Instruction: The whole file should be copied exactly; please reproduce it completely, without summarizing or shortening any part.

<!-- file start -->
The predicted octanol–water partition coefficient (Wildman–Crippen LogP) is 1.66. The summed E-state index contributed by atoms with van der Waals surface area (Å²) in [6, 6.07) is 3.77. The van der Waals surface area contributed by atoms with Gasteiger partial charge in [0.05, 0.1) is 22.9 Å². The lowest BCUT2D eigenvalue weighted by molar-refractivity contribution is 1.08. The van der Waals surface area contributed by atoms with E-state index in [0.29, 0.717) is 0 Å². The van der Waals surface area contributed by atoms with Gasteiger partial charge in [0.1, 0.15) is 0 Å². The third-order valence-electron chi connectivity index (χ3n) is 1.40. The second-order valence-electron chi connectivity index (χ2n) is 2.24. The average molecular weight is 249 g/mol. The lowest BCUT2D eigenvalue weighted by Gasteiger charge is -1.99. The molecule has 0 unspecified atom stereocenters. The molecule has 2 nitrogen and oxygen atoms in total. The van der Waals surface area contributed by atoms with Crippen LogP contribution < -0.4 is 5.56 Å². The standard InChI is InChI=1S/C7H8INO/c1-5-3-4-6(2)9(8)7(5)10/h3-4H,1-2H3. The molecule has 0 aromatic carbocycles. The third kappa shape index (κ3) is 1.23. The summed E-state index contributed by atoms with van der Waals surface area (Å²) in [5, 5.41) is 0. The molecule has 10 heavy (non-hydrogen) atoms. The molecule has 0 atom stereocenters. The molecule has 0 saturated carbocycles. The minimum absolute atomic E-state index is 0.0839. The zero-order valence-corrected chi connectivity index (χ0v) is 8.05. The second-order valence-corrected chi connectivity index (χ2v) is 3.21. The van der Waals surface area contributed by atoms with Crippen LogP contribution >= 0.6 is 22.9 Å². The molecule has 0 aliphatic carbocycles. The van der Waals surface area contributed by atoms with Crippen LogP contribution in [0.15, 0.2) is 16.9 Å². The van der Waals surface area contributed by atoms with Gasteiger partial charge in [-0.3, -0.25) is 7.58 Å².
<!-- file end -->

The predicted octanol–water partition coefficient (Wildman–Crippen LogP) is 1.66. The summed E-state index contributed by atoms with van der Waals surface area (Å²) in [6, 6.07) is 3.77. The van der Waals surface area contributed by atoms with Gasteiger partial charge in [0.05, 0.1) is 22.9 Å². The lowest BCUT2D eigenvalue weighted by molar-refractivity contribution is 1.08. The van der Waals surface area contributed by atoms with E-state index in [0.29, 0.717) is 0 Å². The van der Waals surface area contributed by atoms with Gasteiger partial charge in [0.1, 0.15) is 0 Å². The third-order valence-electron chi connectivity index (χ3n) is 1.40. The second-order valence-electron chi connectivity index (χ2n) is 2.24. The average molecular weight is 249 g/mol. The lowest BCUT2D eigenvalue weighted by Gasteiger charge is -1.99. The molecule has 0 unspecified atom stereocenters. The molecule has 2 nitrogen and oxygen atoms in total. The van der Waals surface area contributed by atoms with Crippen LogP contribution < -0.4 is 5.56 Å². The standard InChI is InChI=1S/C7H8INO/c1-5-3-4-6(2)9(8)7(5)10/h3-4H,1-2H3. The molecule has 0 aromatic carbocycles. The third kappa shape index (κ3) is 1.23. The summed E-state index contributed by atoms with van der Waals surface area (Å²) in [5, 5.41) is 0. The molecule has 10 heavy (non-hydrogen) atoms. The molecule has 0 atom stereocenters. The molecule has 0 saturated carbocycles. The minimum absolute atomic E-state index is 0.0839. The zero-order valence-corrected chi connectivity index (χ0v) is 8.05. The second-order valence-corrected chi connectivity index (χ2v) is 3.21. The van der Waals surface area contributed by atoms with Crippen LogP contribution >= 0.6 is 22.9 Å². The molecule has 0 aliphatic carbocycles. The van der Waals surface area contributed by atoms with Crippen LogP contribution in [0.15, 0.2) is 16.9 Å². The van der Waals surface area contributed by atoms with Gasteiger partial charge in [-0.3, -0.25) is 7.58 Å².